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Album Review

Music Review Monday: Third Side of Tape

Travis Miller a.k.a. Shawn Kemp a.k.a. Lil Ugly Mane has always been a bit of an enigma. But his recent album is getting high marks.

November 2, 2015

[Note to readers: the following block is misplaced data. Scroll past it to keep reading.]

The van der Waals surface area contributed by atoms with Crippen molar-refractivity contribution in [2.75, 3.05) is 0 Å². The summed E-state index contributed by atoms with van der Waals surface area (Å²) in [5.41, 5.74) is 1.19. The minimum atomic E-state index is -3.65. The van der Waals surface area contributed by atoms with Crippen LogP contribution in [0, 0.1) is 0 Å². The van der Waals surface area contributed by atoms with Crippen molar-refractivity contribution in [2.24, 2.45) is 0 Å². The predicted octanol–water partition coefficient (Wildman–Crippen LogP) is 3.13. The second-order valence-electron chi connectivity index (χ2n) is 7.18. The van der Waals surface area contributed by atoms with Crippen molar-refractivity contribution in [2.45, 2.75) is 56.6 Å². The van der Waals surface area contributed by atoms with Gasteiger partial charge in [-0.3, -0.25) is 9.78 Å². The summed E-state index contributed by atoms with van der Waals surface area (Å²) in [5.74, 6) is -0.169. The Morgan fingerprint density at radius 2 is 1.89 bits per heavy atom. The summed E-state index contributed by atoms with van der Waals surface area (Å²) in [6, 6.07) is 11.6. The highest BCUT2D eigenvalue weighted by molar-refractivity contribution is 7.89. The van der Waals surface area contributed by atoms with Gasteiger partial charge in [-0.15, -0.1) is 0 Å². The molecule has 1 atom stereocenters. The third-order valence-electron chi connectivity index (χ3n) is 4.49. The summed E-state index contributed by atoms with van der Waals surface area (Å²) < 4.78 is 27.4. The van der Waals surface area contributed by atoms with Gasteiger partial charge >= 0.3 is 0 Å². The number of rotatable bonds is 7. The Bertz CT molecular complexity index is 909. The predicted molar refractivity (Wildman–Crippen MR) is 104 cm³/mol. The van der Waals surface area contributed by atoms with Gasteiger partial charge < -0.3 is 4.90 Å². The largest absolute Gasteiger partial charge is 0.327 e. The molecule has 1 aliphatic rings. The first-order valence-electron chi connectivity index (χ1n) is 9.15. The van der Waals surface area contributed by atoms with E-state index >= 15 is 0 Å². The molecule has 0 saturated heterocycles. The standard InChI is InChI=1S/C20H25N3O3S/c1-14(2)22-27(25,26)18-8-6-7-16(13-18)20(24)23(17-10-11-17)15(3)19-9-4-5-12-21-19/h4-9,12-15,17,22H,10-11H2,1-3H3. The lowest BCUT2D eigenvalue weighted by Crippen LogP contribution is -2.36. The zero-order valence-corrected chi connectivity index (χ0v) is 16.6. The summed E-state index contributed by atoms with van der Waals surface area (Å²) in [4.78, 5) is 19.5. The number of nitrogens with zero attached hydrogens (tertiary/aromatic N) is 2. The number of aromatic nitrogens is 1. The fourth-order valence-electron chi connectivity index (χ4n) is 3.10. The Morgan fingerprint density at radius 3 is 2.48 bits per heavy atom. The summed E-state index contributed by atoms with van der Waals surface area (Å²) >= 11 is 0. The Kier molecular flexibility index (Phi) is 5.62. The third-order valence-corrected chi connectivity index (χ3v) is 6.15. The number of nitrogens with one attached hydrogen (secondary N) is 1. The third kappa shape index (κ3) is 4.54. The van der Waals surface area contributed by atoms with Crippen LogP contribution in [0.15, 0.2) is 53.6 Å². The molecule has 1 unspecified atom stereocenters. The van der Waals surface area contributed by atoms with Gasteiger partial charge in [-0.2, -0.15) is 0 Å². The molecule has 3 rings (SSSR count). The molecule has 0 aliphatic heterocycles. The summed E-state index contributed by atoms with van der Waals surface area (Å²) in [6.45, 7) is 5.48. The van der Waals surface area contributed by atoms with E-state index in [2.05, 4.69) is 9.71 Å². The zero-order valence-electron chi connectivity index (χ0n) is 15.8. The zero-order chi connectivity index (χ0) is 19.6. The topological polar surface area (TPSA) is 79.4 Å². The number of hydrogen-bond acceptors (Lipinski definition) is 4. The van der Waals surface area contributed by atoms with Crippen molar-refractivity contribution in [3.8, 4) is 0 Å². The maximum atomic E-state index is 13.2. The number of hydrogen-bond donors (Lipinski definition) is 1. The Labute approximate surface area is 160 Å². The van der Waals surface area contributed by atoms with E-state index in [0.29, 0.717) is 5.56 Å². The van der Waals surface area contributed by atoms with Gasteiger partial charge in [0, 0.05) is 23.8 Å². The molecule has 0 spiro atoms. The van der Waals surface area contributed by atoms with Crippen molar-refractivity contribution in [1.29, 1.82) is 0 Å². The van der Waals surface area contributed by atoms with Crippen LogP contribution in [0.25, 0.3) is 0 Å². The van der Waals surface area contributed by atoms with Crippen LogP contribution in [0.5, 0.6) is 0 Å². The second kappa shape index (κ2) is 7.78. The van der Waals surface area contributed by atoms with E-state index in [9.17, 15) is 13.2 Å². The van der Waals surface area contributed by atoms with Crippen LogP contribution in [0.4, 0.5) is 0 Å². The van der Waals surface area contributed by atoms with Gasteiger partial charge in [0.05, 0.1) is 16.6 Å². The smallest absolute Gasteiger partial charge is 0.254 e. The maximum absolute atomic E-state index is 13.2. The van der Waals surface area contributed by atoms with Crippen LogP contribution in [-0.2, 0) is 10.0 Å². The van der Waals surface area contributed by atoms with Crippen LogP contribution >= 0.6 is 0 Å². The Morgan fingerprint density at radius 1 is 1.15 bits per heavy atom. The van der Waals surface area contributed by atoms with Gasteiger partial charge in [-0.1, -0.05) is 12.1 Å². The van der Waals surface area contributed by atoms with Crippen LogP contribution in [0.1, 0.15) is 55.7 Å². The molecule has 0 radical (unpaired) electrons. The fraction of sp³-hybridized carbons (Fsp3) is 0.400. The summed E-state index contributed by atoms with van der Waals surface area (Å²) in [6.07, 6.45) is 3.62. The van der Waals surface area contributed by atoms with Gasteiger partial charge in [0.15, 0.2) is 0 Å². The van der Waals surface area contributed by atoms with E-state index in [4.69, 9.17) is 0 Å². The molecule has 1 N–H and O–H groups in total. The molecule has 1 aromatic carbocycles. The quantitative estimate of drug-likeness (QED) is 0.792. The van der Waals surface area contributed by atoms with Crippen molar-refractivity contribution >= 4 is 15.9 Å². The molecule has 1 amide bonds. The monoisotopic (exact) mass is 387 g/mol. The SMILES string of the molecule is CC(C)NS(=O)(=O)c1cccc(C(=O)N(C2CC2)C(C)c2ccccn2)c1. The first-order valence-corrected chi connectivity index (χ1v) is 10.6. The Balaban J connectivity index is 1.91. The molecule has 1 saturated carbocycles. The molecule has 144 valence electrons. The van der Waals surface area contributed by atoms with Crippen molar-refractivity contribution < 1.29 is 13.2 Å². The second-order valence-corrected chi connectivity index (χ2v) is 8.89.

Author's Note: What follows is a review for an album that was released this past April. The review itself was written some number of weeks before it's publication as an article. Travis Miller a.k.a. Shawn Kemp a.k.a. Lil Ugly Mane has always been a bit of an enigma. Crashing out into underground fame when he released his first album, Mistah Thug Isolation, Miller took the sort-of jazzy, booming sound of Memphis rap and put a weird little outsider twist on it. With his pitch-shifted vocals and varying production styles, Miller was kind of a weirdo. What we have here is the third in a series of what are essentially long beat-tapes. For the most part, these beat-tapes were mostly full of hip-hop instrumentals and demos of songs he had previously released. What was strange about them was the fact that each group of tracks were bunched together into three "sides". Also strange were the occasional weird, out-of-place experiments, like Miller noodling around on an old Yamaha keyboard, or the use of older found audio tapes of a young boy sort-of acting as a DJ, or just relating stories of his day-to-day life. Hell, there was even a black metal track on one of the first two tapes. Obviously, some of these tracks were made long before the adoption of the Ugly Mane moniker. All of this brings us to this Third Side of Tape, the longest, and most varied, of the series. It follows the same format as the previous two releases, with a small number of tracks being made up for in the sheer length of each track (the longest track here is almost exactly 26 minutes). While the pieces here are mostly hip-hop, there is something here for fans of almost any type of music. Even for people who like folk, there is one (albeit brief) acoustic piece with violin and guitar. There's even a sea shanty on here, for god's sake. There's house music, black metal, noise, punk, and probably more genre names than I can think of right now. This makes it sound as if this was thrown together haphazardly, or at least has very little structure. However, this is not the case, as the way the album plays out shows a real attention to detail. There was a lot of thought put into the order that this album plays out in. Travis Miller didn't just throw together a bunch of old tracks he made a bunch of years ago; He really put care into how this was presented. Of course, not all the choices made on this front work totally; there are a couple of cuts that at feel as if they go on a bit too long, but otherwise, the sequencing here is fantastic. The more beat-based pieces here are, for the most part, produced with a fairly crisp, clear sound. The other pieces of music are almost always produced with a lo-fi style, which has a rich, full sound to it, and adds a lot of character to the compositions here. The album really does sound fantastic. There really isn't even a single boring moment on this album. All the experimentation, combined with the way the album is presented, keeps you on the edge of your seat, so to speak, throughout the length of the album. I've seen people compare this to Soundtracks For The Blind. While this is far less intimidating, and more accessible than Soundtracks, I can definitely see where the comparison comes from, considering the sheer amount of musical styles represented here. Not to mention how well-represented each musical style is, similarly to Soundtracks. It's really hard to not give this a perfect 10; this may be my favorite album of 2015. However, as much as I hate to admit it, the album isn't perfect. The few issues it has lie in a couple of moments where the sequencing doesn't work percently, as well as some cuts that feel a little longer than they need to. This album is not a product of a single period of time. This is a complete musical portrait of Travis Miller. It showcases the compositional and musical genius of one of underground musics most mysterious figures, and each listen offers more and more to be discovered. The sneak peek of his final Ugly Mane release, Oblivion Access, not only fulfills its advertised purpose, it also works as a sort of summary for Third Side Of Tape, even though each snippet is from entirely new material. While Travis Miller may be done being Lil Ugly Mane, we can only hope that he continues to make music after this. This album is proof of his versatility and songwriting skill. It goes without saying that this is fantastic incentive to keep our eyes on Travis Miller and his future musical endeavors. My opinion may change over time. It will be exciting to see how this album stands as time passes. This is definitely Album of the Year material. For right now, though, I rate this album a 9/10. But let me tell you, it's a pretty high 9. - Connor Twohey

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